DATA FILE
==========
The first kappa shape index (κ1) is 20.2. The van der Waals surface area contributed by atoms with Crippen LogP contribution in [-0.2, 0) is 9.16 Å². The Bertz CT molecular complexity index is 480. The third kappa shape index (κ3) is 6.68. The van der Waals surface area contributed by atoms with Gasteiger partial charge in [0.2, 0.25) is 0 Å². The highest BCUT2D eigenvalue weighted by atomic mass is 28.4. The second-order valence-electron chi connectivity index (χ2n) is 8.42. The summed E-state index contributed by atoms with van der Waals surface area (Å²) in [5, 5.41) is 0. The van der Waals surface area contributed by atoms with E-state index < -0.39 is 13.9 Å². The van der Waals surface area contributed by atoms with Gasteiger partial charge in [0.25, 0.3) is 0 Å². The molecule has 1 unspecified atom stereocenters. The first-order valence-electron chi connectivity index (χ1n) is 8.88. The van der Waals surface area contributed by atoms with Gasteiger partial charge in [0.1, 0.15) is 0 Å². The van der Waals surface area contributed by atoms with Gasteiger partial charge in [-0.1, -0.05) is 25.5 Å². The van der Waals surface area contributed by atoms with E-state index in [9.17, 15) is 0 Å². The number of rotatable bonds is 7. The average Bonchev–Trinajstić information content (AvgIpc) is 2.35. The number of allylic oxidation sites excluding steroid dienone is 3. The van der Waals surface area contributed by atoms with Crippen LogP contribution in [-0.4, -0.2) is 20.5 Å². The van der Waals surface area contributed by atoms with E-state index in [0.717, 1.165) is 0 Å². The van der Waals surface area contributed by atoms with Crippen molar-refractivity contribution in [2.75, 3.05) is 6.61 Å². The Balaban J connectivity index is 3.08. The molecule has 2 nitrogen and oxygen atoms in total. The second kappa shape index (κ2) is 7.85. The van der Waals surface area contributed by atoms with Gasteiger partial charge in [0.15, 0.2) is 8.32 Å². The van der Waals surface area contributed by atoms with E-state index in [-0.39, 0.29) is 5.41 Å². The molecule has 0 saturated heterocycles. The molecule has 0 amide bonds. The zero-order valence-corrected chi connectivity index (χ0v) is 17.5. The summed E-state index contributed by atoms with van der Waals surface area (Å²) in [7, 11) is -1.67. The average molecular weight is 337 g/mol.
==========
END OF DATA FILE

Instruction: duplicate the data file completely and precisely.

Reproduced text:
The first kappa shape index (κ1) is 20.2. The van der Waals surface area contributed by atoms with Crippen LogP contribution in [-0.2, 0) is 9.16 Å². The Bertz CT molecular complexity index is 480. The third kappa shape index (κ3) is 6.68. The van der Waals surface area contributed by atoms with Gasteiger partial charge in [0.2, 0.25) is 0 Å². The highest BCUT2D eigenvalue weighted by atomic mass is 28.4. The second-order valence-electron chi connectivity index (χ2n) is 8.42. The summed E-state index contributed by atoms with van der Waals surface area (Å²) in [5, 5.41) is 0. The van der Waals surface area contributed by atoms with E-state index < -0.39 is 13.9 Å². The van der Waals surface area contributed by atoms with Gasteiger partial charge in [0.25, 0.3) is 0 Å². The molecule has 1 unspecified atom stereocenters. The first-order valence-electron chi connectivity index (χ1n) is 8.88. The van der Waals surface area contributed by atoms with Gasteiger partial charge in [0.1, 0.15) is 0 Å². The van der Waals surface area contributed by atoms with Gasteiger partial charge in [-0.1, -0.05) is 25.5 Å². The van der Waals surface area contributed by atoms with E-state index in [9.17, 15) is 0 Å². The number of rotatable bonds is 7. The average Bonchev–Trinajstić information content (AvgIpc) is 2.35. The number of allylic oxidation sites excluding steroid dienone is 3. The van der Waals surface area contributed by atoms with Crippen LogP contribution in [-0.4, -0.2) is 20.5 Å². The van der Waals surface area contributed by atoms with E-state index in [0.717, 1.165) is 0 Å². The van der Waals surface area contributed by atoms with Crippen molar-refractivity contribution in [2.75, 3.05) is 6.61 Å². The Balaban J connectivity index is 3.08. The molecule has 2 nitrogen and oxygen atoms in total. The second kappa shape index (κ2) is 7.85. The van der Waals surface area contributed by atoms with Gasteiger partial charge in [0.15, 0.2) is 8.32 Å². The van der Waals surface area contributed by atoms with E-state index in [-0.39, 0.29) is 5.41 Å². The molecule has 0 saturated heterocycles. The molecule has 0 amide bonds. The zero-order valence-corrected chi connectivity index (χ0v) is 17.5. The summed E-state index contributed by atoms with van der Waals surface area (Å²) in [7, 11) is -1.67. The average molecular weight is 337 g/mol.